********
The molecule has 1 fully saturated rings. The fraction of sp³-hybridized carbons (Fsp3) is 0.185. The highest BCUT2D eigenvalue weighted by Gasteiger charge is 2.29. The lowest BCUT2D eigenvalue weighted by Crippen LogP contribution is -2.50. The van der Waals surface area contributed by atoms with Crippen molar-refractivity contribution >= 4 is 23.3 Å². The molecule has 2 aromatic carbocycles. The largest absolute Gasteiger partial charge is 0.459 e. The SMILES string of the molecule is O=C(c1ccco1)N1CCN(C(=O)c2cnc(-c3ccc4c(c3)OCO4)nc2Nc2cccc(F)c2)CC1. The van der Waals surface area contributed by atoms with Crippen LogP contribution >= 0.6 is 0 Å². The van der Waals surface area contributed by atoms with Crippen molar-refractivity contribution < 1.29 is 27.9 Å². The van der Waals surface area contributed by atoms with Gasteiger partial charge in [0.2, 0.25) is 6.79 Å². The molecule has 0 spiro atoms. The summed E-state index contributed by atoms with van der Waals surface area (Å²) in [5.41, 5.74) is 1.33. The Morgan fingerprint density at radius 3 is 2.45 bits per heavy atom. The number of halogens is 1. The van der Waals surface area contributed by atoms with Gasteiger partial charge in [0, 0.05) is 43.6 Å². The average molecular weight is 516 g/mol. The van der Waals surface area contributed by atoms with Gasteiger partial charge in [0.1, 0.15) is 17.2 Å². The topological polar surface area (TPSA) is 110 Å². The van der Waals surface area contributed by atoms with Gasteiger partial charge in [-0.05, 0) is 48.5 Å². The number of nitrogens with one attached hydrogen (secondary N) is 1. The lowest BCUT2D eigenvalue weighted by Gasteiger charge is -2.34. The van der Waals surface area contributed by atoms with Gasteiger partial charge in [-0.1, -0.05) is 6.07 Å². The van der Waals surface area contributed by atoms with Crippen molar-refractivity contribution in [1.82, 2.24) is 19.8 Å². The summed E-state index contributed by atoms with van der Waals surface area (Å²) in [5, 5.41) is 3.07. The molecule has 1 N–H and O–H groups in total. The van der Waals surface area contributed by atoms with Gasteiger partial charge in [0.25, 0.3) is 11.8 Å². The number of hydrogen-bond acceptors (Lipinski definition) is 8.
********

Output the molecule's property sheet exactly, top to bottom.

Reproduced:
The molecule has 1 fully saturated rings. The fraction of sp³-hybridized carbons (Fsp3) is 0.185. The highest BCUT2D eigenvalue weighted by Gasteiger charge is 2.29. The lowest BCUT2D eigenvalue weighted by Crippen LogP contribution is -2.50. The van der Waals surface area contributed by atoms with Crippen molar-refractivity contribution >= 4 is 23.3 Å². The molecule has 2 aromatic carbocycles. The largest absolute Gasteiger partial charge is 0.459 e. The SMILES string of the molecule is O=C(c1ccco1)N1CCN(C(=O)c2cnc(-c3ccc4c(c3)OCO4)nc2Nc2cccc(F)c2)CC1. The van der Waals surface area contributed by atoms with Crippen LogP contribution >= 0.6 is 0 Å². The van der Waals surface area contributed by atoms with Crippen molar-refractivity contribution < 1.29 is 27.9 Å². The van der Waals surface area contributed by atoms with Gasteiger partial charge in [0.2, 0.25) is 6.79 Å². The molecule has 0 spiro atoms. The summed E-state index contributed by atoms with van der Waals surface area (Å²) in [5.41, 5.74) is 1.33. The Morgan fingerprint density at radius 3 is 2.45 bits per heavy atom. The number of halogens is 1. The van der Waals surface area contributed by atoms with Gasteiger partial charge in [0, 0.05) is 43.6 Å². The average molecular weight is 516 g/mol. The van der Waals surface area contributed by atoms with Gasteiger partial charge in [0.1, 0.15) is 17.2 Å². The topological polar surface area (TPSA) is 110 Å². The van der Waals surface area contributed by atoms with Gasteiger partial charge in [-0.05, 0) is 48.5 Å². The number of nitrogens with one attached hydrogen (secondary N) is 1. The lowest BCUT2D eigenvalue weighted by Gasteiger charge is -2.34. The van der Waals surface area contributed by atoms with Gasteiger partial charge in [-0.1, -0.05) is 6.07 Å². The van der Waals surface area contributed by atoms with Crippen molar-refractivity contribution in [1.82, 2.24) is 19.8 Å². The summed E-state index contributed by atoms with van der Waals surface area (Å²) in [5, 5.41) is 3.07. The molecule has 1 N–H and O–H groups in total. The van der Waals surface area contributed by atoms with Gasteiger partial charge in [0.25, 0.3) is 11.8 Å². The number of hydrogen-bond acceptors (Lipinski definition) is 8.